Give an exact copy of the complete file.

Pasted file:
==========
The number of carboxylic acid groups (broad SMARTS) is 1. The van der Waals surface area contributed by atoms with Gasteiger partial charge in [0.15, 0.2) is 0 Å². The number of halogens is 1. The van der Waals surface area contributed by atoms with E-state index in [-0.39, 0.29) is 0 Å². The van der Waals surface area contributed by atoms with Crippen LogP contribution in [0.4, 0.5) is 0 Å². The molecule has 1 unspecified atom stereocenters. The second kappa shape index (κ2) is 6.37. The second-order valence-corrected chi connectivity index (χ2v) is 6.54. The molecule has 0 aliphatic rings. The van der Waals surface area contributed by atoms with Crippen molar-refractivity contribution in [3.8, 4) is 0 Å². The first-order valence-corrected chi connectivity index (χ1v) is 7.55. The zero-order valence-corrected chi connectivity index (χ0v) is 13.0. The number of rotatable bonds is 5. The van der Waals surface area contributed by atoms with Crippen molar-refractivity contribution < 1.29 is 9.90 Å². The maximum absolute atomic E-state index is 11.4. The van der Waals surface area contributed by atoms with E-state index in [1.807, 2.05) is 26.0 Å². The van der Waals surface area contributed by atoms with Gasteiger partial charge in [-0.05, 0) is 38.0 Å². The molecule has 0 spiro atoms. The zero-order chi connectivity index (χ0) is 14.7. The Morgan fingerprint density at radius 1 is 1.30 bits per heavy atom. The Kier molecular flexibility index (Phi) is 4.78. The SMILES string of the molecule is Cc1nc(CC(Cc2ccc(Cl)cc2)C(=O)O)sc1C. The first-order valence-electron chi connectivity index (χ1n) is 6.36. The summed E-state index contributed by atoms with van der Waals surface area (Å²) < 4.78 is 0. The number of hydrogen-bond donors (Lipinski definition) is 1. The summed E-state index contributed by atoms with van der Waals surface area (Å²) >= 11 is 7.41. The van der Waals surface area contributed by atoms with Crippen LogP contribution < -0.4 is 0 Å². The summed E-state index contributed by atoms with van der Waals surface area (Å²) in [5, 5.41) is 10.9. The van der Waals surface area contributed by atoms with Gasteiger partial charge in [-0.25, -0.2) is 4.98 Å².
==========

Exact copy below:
The number of carboxylic acid groups (broad SMARTS) is 1. The van der Waals surface area contributed by atoms with Gasteiger partial charge in [0.15, 0.2) is 0 Å². The number of halogens is 1. The van der Waals surface area contributed by atoms with E-state index in [-0.39, 0.29) is 0 Å². The van der Waals surface area contributed by atoms with Crippen LogP contribution in [0.4, 0.5) is 0 Å². The molecule has 1 unspecified atom stereocenters. The second kappa shape index (κ2) is 6.37. The second-order valence-corrected chi connectivity index (χ2v) is 6.54. The molecule has 0 aliphatic rings. The van der Waals surface area contributed by atoms with Crippen molar-refractivity contribution in [3.8, 4) is 0 Å². The first-order valence-corrected chi connectivity index (χ1v) is 7.55. The zero-order valence-corrected chi connectivity index (χ0v) is 13.0. The number of rotatable bonds is 5. The van der Waals surface area contributed by atoms with Crippen molar-refractivity contribution < 1.29 is 9.90 Å². The maximum absolute atomic E-state index is 11.4. The van der Waals surface area contributed by atoms with E-state index in [1.807, 2.05) is 26.0 Å². The van der Waals surface area contributed by atoms with Gasteiger partial charge in [-0.05, 0) is 38.0 Å². The molecule has 0 spiro atoms. The zero-order chi connectivity index (χ0) is 14.7. The Morgan fingerprint density at radius 1 is 1.30 bits per heavy atom. The Kier molecular flexibility index (Phi) is 4.78. The SMILES string of the molecule is Cc1nc(CC(Cc2ccc(Cl)cc2)C(=O)O)sc1C. The first-order valence-electron chi connectivity index (χ1n) is 6.36. The summed E-state index contributed by atoms with van der Waals surface area (Å²) < 4.78 is 0. The number of hydrogen-bond donors (Lipinski definition) is 1. The summed E-state index contributed by atoms with van der Waals surface area (Å²) >= 11 is 7.41. The van der Waals surface area contributed by atoms with Crippen LogP contribution < -0.4 is 0 Å². The summed E-state index contributed by atoms with van der Waals surface area (Å²) in [5, 5.41) is 10.9. The van der Waals surface area contributed by atoms with Gasteiger partial charge in [-0.25, -0.2) is 4.98 Å².